Pool table buying guide
This buying guide will show you everything to look for when buying a pool table, from the wood corners to the slate surface to the felt and all the awesome accessories!
Published on: Mar 4, 2016
Transcripts - Pool table buying guide
Pool tables are a legacy investment.
Here’s what to look for.
A pool table should be a legacy purchase — something
you and your family will treasure for years to come.
Pool tables are exquisitely crafted, beautiful pieces of
furniture that will be the centerpiece of any room.
With proper construction and care, your pool table will
last for years to come. Make sure you’re buying the
absolute best with Greater Southern Home Recreation.
The Legacy Billiards pool table
features a solid hardwood
corner design called
“The Perfect Corner”
All wood gusset system.
Corners carry the tension and
weight of the table and this
construction yields a tighter
connection and a more stable and
level table over time.
No wood screws or metal
brackets. The table can be
disassembled and reassembled with
Be wary of “too good to be
online deals. It’s easy to find a
good looking table that turns out to
be veneer/particle board.
Construction: Pay close attention to how corners, which
typically carry the weight of the table, are constructed.
Ask if corners include metal brackets and screws, or are
bolt-together like the Legacy Billiards table.
Cushions: Quality tables feature rubber cushions, which
provide rebound and bounce as you play. Good quality
cushions ensure your play will be consistent and accurate,
and should last for years. Low quality cushions will
create dead spots where balls will not “bank” or rebound
off the rail.
Wood type: Cabinets should be crafted from solid
hardwood. Ask what type of wood to make sure it can
withstand humidity and temperature fluctuations. The
most common woods used for pool table construction are
oak, maple and mahogany.
Finish: Make sure the wood is sealed with a high-quality,
lasting coating to protect the wood.
Beneath the felt on a pool table are 3 slabs of diamondhoned, precision matched slate, which can be adjusted to
create a perfectly level playing field for increased accuracy.
Some tables feature a single sheet of slate, but these can sag
in the middle of the table. Single-slate tables can also only
be adjusted by leveling the legs.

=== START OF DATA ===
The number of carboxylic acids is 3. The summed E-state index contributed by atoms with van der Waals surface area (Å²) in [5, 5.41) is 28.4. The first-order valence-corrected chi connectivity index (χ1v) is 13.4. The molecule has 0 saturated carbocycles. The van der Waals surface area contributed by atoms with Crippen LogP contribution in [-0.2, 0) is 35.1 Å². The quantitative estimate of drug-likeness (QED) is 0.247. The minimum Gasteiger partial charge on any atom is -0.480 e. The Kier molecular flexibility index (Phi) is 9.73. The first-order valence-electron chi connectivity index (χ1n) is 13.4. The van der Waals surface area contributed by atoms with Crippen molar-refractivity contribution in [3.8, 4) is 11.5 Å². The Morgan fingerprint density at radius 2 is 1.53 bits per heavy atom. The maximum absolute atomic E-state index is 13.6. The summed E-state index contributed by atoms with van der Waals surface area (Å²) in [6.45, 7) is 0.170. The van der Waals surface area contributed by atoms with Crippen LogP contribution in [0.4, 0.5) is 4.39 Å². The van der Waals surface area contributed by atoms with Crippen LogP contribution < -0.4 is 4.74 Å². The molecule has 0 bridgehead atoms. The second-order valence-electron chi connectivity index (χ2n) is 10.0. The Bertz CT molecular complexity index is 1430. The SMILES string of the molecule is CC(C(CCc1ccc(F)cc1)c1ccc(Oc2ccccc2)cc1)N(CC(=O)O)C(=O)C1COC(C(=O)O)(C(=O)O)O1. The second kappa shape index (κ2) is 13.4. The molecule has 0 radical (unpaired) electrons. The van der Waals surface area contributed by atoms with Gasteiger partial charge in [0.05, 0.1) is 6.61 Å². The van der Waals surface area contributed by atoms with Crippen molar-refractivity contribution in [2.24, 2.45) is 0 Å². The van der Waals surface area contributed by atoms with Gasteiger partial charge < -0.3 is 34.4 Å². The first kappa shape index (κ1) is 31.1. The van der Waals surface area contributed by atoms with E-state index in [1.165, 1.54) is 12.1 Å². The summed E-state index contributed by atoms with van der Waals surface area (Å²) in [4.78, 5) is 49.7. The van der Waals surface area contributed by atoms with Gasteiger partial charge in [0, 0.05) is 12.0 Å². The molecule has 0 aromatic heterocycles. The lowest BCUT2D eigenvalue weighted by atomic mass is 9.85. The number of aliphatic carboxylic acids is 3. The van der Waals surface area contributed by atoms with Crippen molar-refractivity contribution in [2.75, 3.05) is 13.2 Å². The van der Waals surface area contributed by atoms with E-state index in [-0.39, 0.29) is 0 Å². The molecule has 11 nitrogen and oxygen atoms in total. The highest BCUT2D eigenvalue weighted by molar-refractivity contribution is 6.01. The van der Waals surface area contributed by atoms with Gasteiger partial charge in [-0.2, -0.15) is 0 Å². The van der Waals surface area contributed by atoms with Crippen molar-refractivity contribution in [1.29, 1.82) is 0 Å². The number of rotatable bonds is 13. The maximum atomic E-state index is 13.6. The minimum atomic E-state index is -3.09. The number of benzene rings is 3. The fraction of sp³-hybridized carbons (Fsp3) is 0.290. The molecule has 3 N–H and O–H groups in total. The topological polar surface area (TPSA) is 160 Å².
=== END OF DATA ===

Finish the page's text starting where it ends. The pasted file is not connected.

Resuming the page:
The most inexpensive tables have no slate under the playing
surface which are impossible to keep level and have a
The playing surface should be constructed with three
pieces of slate.
The slate should ideally be oversized, extending beyond
the visible playing surface beneath the rails of the table.
This provides additional strength and stability for the rails
On quality tables, the slate should be wood framed. This
dampens the sound of the balls rebounding, gives more
solid play, and allows the cloth to be stapled to the
backing instead of glued directly to the slated surface.
Standard billiard cloth is a
wool/nylon blend that can last
up to 10 years. These fabrics are
excellent for novice players
Professional-grade cloth, made
from a worsted wool fabric is
designed with less nap and
produce less resistance for the
balls. This creates a truer, faster,
and more accurate game.
A standard 8-foot table is the most common size for home use. It’s
large enough to present a fun challenge, but still small enough to
accommodate children and beginners. You’ll need a total of 13 ½
feet by 17 feet available for this table.
7-foot tables are available for compact spaces and only require
13 feet by 16 feet to play.
9-foot tables, which are considered “tournament size,” require
a playing space of 14 feet by 18 feet.
The Aramith Fusion table features a functional cover to
transform it from a pool table to a dining table or
This style can also transform into a
Poker table, allowing for optimum
use of a smaller game room.
For functional and sleek, stylish storage, drawer upgrades
are available and can be attached beneath most pool tables
to store cues, balls and other playing accoutrement.
Greater Southern Home Recreation carries the top names in
billiards including Brunswick, Connelly, Legacy,
California House, Drawknife and Aramith.
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